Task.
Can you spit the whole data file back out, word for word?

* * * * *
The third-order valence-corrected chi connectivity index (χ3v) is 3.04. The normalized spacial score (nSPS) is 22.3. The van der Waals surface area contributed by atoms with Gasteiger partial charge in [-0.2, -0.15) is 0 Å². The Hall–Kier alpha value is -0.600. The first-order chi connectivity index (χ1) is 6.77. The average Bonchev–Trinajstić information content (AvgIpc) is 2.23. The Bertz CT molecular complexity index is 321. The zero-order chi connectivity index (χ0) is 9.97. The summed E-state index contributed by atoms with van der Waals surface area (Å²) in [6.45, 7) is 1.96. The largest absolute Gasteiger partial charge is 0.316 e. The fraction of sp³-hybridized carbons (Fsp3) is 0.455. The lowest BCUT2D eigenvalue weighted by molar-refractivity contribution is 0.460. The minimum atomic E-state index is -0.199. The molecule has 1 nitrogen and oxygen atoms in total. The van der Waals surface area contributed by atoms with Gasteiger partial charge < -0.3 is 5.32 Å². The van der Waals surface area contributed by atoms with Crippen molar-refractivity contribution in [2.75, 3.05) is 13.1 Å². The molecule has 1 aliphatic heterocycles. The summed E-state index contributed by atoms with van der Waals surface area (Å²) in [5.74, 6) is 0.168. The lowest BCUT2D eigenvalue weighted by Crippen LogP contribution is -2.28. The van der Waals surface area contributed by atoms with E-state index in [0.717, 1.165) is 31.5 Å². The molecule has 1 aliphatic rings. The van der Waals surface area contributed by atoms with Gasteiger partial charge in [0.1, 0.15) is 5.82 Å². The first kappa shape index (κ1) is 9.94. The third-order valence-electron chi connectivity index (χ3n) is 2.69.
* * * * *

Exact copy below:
The third-order valence-corrected chi connectivity index (χ3v) is 3.04. The normalized spacial score (nSPS) is 22.3. The van der Waals surface area contributed by atoms with Gasteiger partial charge in [-0.2, -0.15) is 0 Å². The Hall–Kier alpha value is -0.600. The first-order chi connectivity index (χ1) is 6.77. The average Bonchev–Trinajstić information content (AvgIpc) is 2.23. The Bertz CT molecular complexity index is 321. The zero-order chi connectivity index (χ0) is 9.97. The summed E-state index contributed by atoms with van der Waals surface area (Å²) in [6.45, 7) is 1.96. The largest absolute Gasteiger partial charge is 0.316 e. The fraction of sp³-hybridized carbons (Fsp3) is 0.455. The lowest BCUT2D eigenvalue weighted by molar-refractivity contribution is 0.460. The minimum atomic E-state index is -0.199. The molecule has 1 nitrogen and oxygen atoms in total. The van der Waals surface area contributed by atoms with Gasteiger partial charge < -0.3 is 5.32 Å². The van der Waals surface area contributed by atoms with Crippen molar-refractivity contribution in [2.75, 3.05) is 13.1 Å². The molecule has 1 aliphatic heterocycles. The summed E-state index contributed by atoms with van der Waals surface area (Å²) in [5.74, 6) is 0.168. The lowest BCUT2D eigenvalue weighted by Crippen LogP contribution is -2.28. The van der Waals surface area contributed by atoms with E-state index in [0.717, 1.165) is 31.5 Å². The molecule has 1 aliphatic rings. The van der Waals surface area contributed by atoms with Gasteiger partial charge in [0.1, 0.15) is 5.82 Å². The first kappa shape index (κ1) is 9.94. The third-order valence-electron chi connectivity index (χ3n) is 2.69.